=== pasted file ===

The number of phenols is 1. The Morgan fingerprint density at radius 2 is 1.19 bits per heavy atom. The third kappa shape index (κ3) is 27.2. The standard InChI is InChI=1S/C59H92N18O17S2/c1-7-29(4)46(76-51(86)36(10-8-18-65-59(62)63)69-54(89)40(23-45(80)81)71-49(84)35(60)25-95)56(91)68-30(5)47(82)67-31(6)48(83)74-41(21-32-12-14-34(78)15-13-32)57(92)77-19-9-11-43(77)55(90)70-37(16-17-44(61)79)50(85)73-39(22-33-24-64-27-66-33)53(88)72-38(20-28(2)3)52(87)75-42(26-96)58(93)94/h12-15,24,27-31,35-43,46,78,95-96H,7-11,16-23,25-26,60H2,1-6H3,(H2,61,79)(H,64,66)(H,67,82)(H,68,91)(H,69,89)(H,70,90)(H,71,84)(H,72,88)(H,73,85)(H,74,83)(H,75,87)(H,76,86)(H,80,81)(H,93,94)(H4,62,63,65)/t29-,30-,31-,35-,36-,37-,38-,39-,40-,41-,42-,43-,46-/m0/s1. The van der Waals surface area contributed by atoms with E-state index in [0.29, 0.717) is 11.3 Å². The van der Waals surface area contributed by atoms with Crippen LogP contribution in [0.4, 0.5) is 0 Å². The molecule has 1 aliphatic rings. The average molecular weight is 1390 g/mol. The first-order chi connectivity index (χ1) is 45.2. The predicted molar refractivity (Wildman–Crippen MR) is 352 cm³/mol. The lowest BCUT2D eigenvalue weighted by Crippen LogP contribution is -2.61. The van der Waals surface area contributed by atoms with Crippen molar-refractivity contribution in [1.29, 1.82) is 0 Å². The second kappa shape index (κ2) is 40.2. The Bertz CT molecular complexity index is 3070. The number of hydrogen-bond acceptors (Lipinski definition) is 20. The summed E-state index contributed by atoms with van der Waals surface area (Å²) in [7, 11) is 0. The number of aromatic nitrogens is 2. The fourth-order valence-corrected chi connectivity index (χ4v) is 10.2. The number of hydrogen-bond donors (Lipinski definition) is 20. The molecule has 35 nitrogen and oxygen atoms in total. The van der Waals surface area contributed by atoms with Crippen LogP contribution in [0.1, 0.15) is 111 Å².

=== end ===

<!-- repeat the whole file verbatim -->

The number of phenols is 1. The Morgan fingerprint density at radius 2 is 1.19 bits per heavy atom. The third kappa shape index (κ3) is 27.2. The standard InChI is InChI=1S/C59H92N18O17S2/c1-7-29(4)46(76-51(86)36(10-8-18-65-59(62)63)69-54(89)40(23-45(80)81)71-49(84)35(60)25-95)56(91)68-30(5)47(82)67-31(6)48(83)74-41(21-32-12-14-34(78)15-13-32)57(92)77-19-9-11-43(77)55(90)70-37(16-17-44(61)79)50(85)73-39(22-33-24-64-27-66-33)53(88)72-38(20-28(2)3)52(87)75-42(26-96)58(93)94/h12-15,24,27-31,35-43,46,78,95-96H,7-11,16-23,25-26,60H2,1-6H3,(H2,61,79)(H,64,66)(H,67,82)(H,68,91)(H,69,89)(H,70,90)(H,71,84)(H,72,88)(H,73,85)(H,74,83)(H,75,87)(H,76,86)(H,80,81)(H,93,94)(H4,62,63,65)/t29-,30-,31-,35-,36-,37-,38-,39-,40-,41-,42-,43-,46-/m0/s1. The van der Waals surface area contributed by atoms with E-state index in [0.29, 0.717) is 11.3 Å². The van der Waals surface area contributed by atoms with Crippen LogP contribution in [0.4, 0.5) is 0 Å². The molecule has 1 aliphatic rings. The average molecular weight is 1390 g/mol. The first-order chi connectivity index (χ1) is 45.2. The predicted molar refractivity (Wildman–Crippen MR) is 352 cm³/mol. The lowest BCUT2D eigenvalue weighted by Crippen LogP contribution is -2.61. The van der Waals surface area contributed by atoms with Crippen molar-refractivity contribution in [1.29, 1.82) is 0 Å². The second kappa shape index (κ2) is 40.2. The Bertz CT molecular complexity index is 3070. The number of hydrogen-bond acceptors (Lipinski definition) is 20. The summed E-state index contributed by atoms with van der Waals surface area (Å²) in [7, 11) is 0. The number of aromatic nitrogens is 2. The fourth-order valence-corrected chi connectivity index (χ4v) is 10.2. The number of hydrogen-bond donors (Lipinski definition) is 20. The molecule has 35 nitrogen and oxygen atoms in total. The van der Waals surface area contributed by atoms with Crippen LogP contribution in [0.1, 0.15) is 111 Å².